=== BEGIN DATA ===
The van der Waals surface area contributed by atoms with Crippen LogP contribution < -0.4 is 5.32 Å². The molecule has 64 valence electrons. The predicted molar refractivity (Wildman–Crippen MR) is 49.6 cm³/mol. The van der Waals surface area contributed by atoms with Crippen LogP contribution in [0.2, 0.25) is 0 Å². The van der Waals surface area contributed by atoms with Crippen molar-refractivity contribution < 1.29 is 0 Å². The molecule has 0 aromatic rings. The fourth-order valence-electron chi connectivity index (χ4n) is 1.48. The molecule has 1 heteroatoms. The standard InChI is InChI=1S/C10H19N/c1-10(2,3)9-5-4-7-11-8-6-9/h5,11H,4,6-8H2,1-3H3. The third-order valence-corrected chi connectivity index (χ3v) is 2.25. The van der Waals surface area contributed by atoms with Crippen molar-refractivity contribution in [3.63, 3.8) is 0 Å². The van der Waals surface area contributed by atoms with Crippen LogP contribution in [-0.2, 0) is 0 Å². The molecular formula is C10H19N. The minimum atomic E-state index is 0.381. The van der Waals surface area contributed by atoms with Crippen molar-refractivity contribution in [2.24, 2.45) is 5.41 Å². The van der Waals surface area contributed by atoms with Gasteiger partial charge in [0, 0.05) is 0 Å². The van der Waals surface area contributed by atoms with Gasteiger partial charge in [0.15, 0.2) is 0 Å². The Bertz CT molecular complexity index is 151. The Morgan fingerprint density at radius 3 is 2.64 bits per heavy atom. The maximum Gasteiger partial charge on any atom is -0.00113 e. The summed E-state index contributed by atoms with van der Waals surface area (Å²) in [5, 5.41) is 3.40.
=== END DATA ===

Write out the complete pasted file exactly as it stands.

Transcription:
The van der Waals surface area contributed by atoms with Crippen LogP contribution < -0.4 is 5.32 Å². The molecule has 64 valence electrons. The predicted molar refractivity (Wildman–Crippen MR) is 49.6 cm³/mol. The van der Waals surface area contributed by atoms with Crippen LogP contribution in [0.2, 0.25) is 0 Å². The van der Waals surface area contributed by atoms with Crippen molar-refractivity contribution < 1.29 is 0 Å². The molecule has 0 aromatic rings. The fourth-order valence-electron chi connectivity index (χ4n) is 1.48. The molecule has 1 heteroatoms. The standard InChI is InChI=1S/C10H19N/c1-10(2,3)9-5-4-7-11-8-6-9/h5,11H,4,6-8H2,1-3H3. The third-order valence-corrected chi connectivity index (χ3v) is 2.25. The van der Waals surface area contributed by atoms with Crippen molar-refractivity contribution in [3.63, 3.8) is 0 Å². The van der Waals surface area contributed by atoms with Crippen LogP contribution in [-0.2, 0) is 0 Å². The molecular formula is C10H19N. The minimum atomic E-state index is 0.381. The van der Waals surface area contributed by atoms with Crippen molar-refractivity contribution in [2.24, 2.45) is 5.41 Å². The van der Waals surface area contributed by atoms with Gasteiger partial charge in [0, 0.05) is 0 Å². The van der Waals surface area contributed by atoms with Gasteiger partial charge in [0.15, 0.2) is 0 Å². The Bertz CT molecular complexity index is 151. The Morgan fingerprint density at radius 3 is 2.64 bits per heavy atom. The maximum Gasteiger partial charge on any atom is -0.00113 e. The summed E-state index contributed by atoms with van der Waals surface area (Å²) in [5, 5.41) is 3.40.